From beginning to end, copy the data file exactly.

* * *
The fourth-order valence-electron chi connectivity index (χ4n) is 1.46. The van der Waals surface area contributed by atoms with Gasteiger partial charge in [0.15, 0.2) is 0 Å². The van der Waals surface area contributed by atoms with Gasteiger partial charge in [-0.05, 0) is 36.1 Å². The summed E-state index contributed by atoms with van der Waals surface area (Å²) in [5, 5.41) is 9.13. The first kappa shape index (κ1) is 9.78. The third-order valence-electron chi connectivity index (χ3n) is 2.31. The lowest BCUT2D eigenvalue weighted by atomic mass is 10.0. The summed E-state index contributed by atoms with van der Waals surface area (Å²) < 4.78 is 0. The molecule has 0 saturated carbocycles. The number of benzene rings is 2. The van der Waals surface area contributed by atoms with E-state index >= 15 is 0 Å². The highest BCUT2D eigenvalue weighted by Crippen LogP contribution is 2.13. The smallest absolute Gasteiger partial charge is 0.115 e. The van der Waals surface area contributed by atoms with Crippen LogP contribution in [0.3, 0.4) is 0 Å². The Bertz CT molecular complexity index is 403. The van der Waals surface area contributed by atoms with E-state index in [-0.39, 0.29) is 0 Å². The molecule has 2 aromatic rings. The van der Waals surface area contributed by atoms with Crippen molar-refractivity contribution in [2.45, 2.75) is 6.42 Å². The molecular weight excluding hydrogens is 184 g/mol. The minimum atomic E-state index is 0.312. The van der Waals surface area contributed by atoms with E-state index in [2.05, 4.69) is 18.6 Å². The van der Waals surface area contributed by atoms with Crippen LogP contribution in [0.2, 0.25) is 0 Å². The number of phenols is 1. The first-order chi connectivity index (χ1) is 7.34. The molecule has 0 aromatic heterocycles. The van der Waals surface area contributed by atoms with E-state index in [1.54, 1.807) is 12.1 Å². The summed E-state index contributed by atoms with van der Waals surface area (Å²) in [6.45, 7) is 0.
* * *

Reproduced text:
The fourth-order valence-electron chi connectivity index (χ4n) is 1.46. The van der Waals surface area contributed by atoms with Gasteiger partial charge in [0.15, 0.2) is 0 Å². The van der Waals surface area contributed by atoms with Gasteiger partial charge in [-0.05, 0) is 36.1 Å². The summed E-state index contributed by atoms with van der Waals surface area (Å²) in [5, 5.41) is 9.13. The first kappa shape index (κ1) is 9.78. The third-order valence-electron chi connectivity index (χ3n) is 2.31. The lowest BCUT2D eigenvalue weighted by atomic mass is 10.0. The summed E-state index contributed by atoms with van der Waals surface area (Å²) < 4.78 is 0. The molecule has 0 saturated carbocycles. The number of benzene rings is 2. The van der Waals surface area contributed by atoms with E-state index >= 15 is 0 Å². The highest BCUT2D eigenvalue weighted by Crippen LogP contribution is 2.13. The smallest absolute Gasteiger partial charge is 0.115 e. The van der Waals surface area contributed by atoms with Crippen LogP contribution in [0.3, 0.4) is 0 Å². The Bertz CT molecular complexity index is 403. The van der Waals surface area contributed by atoms with E-state index in [-0.39, 0.29) is 0 Å². The molecule has 2 aromatic rings. The van der Waals surface area contributed by atoms with Crippen molar-refractivity contribution in [2.45, 2.75) is 6.42 Å². The molecular weight excluding hydrogens is 184 g/mol. The minimum atomic E-state index is 0.312. The van der Waals surface area contributed by atoms with E-state index in [2.05, 4.69) is 18.6 Å². The van der Waals surface area contributed by atoms with Crippen LogP contribution in [0.2, 0.25) is 0 Å². The number of phenols is 1. The first-order chi connectivity index (χ1) is 7.34. The molecule has 0 aromatic heterocycles. The van der Waals surface area contributed by atoms with E-state index in [1.54, 1.807) is 12.1 Å². The summed E-state index contributed by atoms with van der Waals surface area (Å²) in [6.45, 7) is 0.